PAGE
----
Alan trained me to practice law. Much of the time we discussed the intricacies of statutes and judicial decisions, but often we had long talks about what would really make the client whole. This was not about the law. Spending a tremendous amount of money to sue someone or even defend yourself in a lawsuit rarely makes anyone whole or happy.
We strategized about how to make the lawyer on the other side look like a hero and the way to craft the story to persuade our adversaries. It was important where we sat at the conference table, when we smiled, who spoke first. I often said to Alan I don't know exactly what it is you do, but it is not practicing law. Now I understand. Alan was practicing law, but he was practicing mindfully.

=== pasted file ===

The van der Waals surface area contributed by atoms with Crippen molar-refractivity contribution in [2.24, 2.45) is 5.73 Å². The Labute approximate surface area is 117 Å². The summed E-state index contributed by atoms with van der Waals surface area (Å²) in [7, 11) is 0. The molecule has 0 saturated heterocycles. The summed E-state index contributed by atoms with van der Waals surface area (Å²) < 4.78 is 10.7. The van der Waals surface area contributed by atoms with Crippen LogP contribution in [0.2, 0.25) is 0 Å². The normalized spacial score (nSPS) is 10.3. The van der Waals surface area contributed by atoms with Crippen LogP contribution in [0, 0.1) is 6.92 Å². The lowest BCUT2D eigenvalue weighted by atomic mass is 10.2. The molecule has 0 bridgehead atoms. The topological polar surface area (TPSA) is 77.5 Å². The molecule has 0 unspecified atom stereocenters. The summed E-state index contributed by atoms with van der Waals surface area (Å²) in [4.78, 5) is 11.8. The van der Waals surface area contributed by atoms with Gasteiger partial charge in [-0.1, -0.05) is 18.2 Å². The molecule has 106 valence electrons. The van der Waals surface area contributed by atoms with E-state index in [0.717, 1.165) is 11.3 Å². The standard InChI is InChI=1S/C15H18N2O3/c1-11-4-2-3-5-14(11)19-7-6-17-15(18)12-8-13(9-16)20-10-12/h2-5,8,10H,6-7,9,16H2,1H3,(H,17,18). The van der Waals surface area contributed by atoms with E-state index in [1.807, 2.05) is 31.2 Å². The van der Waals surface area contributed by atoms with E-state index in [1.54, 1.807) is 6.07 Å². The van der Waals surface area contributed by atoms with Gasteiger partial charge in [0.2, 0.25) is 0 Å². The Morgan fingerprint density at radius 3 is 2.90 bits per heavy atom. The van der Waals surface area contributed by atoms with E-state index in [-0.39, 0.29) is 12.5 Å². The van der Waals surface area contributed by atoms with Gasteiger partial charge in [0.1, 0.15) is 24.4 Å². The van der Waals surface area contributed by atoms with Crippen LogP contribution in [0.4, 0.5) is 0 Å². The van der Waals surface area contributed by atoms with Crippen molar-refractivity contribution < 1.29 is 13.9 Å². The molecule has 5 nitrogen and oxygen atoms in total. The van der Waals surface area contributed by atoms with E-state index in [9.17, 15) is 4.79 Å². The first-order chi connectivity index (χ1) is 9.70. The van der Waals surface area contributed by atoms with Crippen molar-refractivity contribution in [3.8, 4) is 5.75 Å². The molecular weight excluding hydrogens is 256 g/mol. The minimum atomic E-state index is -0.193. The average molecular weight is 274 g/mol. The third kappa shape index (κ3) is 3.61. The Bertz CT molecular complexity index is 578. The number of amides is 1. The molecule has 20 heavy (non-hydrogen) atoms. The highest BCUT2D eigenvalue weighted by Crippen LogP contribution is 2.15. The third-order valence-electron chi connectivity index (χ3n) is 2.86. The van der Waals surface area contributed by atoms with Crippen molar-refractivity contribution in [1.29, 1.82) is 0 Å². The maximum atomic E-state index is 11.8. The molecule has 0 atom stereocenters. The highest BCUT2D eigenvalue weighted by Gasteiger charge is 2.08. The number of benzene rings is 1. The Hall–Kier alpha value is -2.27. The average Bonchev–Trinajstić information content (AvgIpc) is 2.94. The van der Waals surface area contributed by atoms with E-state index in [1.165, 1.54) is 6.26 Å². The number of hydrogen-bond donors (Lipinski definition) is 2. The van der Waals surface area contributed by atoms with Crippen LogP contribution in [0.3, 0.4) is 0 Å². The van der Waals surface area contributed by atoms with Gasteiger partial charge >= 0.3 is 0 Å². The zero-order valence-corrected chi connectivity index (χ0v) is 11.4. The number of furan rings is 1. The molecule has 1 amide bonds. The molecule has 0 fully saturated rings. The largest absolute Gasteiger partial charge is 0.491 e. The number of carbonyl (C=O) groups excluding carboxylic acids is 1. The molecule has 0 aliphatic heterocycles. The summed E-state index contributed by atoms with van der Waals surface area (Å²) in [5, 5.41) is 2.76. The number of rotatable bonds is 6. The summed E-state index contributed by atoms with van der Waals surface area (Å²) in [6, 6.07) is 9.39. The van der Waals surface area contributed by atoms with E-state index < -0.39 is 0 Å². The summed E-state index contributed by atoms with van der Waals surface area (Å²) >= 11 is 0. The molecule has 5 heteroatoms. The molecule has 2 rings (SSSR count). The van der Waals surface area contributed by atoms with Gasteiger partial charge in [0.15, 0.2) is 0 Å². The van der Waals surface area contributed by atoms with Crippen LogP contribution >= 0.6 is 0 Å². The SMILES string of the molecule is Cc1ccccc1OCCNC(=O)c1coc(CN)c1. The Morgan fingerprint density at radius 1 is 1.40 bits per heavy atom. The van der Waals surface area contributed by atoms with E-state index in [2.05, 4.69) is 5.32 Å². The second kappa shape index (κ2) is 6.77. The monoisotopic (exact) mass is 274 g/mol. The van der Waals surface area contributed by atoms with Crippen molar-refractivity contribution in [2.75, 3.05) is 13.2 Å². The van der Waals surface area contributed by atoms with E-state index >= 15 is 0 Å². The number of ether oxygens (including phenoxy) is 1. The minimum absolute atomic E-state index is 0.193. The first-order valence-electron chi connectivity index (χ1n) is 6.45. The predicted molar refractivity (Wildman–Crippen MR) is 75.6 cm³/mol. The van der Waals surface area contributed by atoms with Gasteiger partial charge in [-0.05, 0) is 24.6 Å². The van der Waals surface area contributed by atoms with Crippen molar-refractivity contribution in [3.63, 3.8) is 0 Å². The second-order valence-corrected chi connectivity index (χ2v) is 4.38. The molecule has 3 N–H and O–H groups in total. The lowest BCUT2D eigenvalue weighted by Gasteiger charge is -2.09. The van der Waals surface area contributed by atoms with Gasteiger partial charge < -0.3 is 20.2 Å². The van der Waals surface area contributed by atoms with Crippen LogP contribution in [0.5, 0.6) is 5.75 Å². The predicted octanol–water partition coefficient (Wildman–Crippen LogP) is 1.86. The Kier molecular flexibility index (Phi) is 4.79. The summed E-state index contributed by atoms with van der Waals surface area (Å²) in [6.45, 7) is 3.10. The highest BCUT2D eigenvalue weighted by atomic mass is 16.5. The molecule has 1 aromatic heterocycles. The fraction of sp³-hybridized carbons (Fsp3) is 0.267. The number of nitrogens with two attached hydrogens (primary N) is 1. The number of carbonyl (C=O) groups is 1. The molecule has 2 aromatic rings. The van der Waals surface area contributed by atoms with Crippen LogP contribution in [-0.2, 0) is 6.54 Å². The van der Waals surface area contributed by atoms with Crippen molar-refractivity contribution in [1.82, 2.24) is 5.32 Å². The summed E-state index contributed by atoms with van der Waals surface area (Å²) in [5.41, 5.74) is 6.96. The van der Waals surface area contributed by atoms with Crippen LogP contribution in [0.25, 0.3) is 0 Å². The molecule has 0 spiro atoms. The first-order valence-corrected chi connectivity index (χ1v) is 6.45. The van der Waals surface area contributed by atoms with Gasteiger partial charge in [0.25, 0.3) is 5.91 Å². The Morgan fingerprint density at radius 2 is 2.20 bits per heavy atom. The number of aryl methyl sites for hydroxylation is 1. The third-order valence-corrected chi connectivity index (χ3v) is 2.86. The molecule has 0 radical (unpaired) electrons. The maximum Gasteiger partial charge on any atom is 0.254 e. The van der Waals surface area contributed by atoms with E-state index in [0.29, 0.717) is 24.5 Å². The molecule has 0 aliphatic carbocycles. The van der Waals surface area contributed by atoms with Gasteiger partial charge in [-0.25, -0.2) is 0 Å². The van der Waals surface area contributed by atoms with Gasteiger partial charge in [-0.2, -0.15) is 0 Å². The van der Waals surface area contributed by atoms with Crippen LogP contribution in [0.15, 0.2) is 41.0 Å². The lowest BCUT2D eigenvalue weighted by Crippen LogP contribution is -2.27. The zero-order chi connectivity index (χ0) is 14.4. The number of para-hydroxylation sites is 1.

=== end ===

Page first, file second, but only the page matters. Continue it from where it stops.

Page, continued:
One of the core classes every law student takes is a class in Conflicts Negotiation. At the time I was enrolled in this class, none of it made sense to me. Then recently, one of my son's friends was telling me about the meditation instruction he received in his conflicts negotiation class at Northwestern University School of Law.
His professor, Leonard Riskin, has written on the subject of mindfulness and the practice of law. In this article from the Harvard Negotiation Law Review, Professor Riskin writes: I wish to focus on how it can help law students and lawyers address two re- lated problems that many of them face. The first concerns high levels of unhappiness, stress, and depression among lawyers and law stu- dents. The second concerns the tendency of some lawyers to miss op- portunities to provide the most appropriate service to some clients.
As of two years ago, about 40 law schools were offering some kind of meditation instruction. There are at least two centers devoted to mindfulness and the law: University of California Berkeley and University of Miami.
In my world view, meditation relates to everything. Meditation enhances everything. Even lawyers are starting to get it. This is good for the world.